More Than 7 In 10 Sellers Say They’d Consider An iBuyer: Opendoor
The vast majority of homesellers, particularly those in younger generations, would likely consider selling to a real estate company that buys homes directly from private sellers online, known as an iBuyer.
That’s according to a survey from iBuyer Opendoor, which collected data via web-based survey firm Qualtrics from 1,290 people — 660 buyers and 630 sellers — nationwide who are planning to buy or sell a home in the next 12 months. The survey period was from November 30, 2020, to December 11, 2020.
According to Opendoor’s National Real Estate and Consumer Trend Report, 71 percent of seller respondents said they were likely to consider selling their home to an iBuyer. That figure goes up to 80 percent for millennials (those aged 24-39) and 75 percent for those in Generation X (aged 40 to 55). Only 47 percent of baby boomers (aged 56 to 74) said they were likely to consider selling to an iBuyer.
“The COVID-19 pandemic is still affecting when, where, why, what and even how people are buying homes,” said Brandi Luedeman, Opendoor’s head of user research and consumer insights, in the report.
“As with many aspects of daily life, more of the home buying and selling processes have gone digital, and we anticipate that 2021 will bring even greater adoption of modern real estate experiences.”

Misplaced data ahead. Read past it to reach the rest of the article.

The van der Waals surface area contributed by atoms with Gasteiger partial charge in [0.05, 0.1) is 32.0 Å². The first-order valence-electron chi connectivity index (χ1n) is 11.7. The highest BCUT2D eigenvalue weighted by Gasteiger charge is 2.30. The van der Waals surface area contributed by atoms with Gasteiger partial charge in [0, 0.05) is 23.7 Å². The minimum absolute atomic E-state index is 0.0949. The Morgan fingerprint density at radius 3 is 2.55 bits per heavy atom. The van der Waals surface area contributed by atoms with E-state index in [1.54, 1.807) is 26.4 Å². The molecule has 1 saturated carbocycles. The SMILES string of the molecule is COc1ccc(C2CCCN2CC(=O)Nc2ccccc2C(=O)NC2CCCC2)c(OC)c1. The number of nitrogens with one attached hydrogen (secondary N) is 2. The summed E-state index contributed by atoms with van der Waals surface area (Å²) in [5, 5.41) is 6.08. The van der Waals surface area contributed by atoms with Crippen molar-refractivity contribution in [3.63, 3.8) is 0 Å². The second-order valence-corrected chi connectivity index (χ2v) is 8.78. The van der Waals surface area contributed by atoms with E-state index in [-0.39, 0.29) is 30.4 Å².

When it comes to buying, 75 percent of buyer respondents said they would be likely to consider purchasing a home using an online or app service. Majorities in each age group said they’d consider it, though millennials were more amenable than boomers.
“The most appealing aspect of digital tools? All age groups agree: saving money,” Luedeman said. “Many also find it very appealing to manage the whole process digitally and on their own schedule without pressure.”
While boomer buyers were less likely to consider buying through an app, they appear to have fallen hard for virtual tours. Boomers were most likely to still want the option to tour a home virtually even after the risk of contracting COVID-19 has passed.
“Baby boomers may be perceived as being less interested in using technology compared to millennials, but, in this case, our data says otherwise,” Luedeman said. “Our hypothesis is that the added convenience of seeing more aspects of a home without having to leave your couch is worth any perceived technological hassle.”
Nearly a third of buyer respondents (30 percent) indicated that they believe the pandemic will “significantly” impact their homebuying process, with 32 percent saying the pandemic has influenced where they want to live and 26 percent saying the timing of the COVID-19 vaccine will impact their moving timeline, the report said. Baby boomers favored the suburbs, millennials big cities and Gen Xers were split between the two.
Millennials were more likely to cite family as the reason for moving while baby boomers were more likely to cite work or retirement.
Still, with skyrocketing home prices, the ability to buy depends on having the financial means. Majorities of all age groups said they still needed to save for a down payment. Nearly all millennials (93 percent) said they needed to save, while 82 percent of Gen Xers did and 54 percent of boomers did.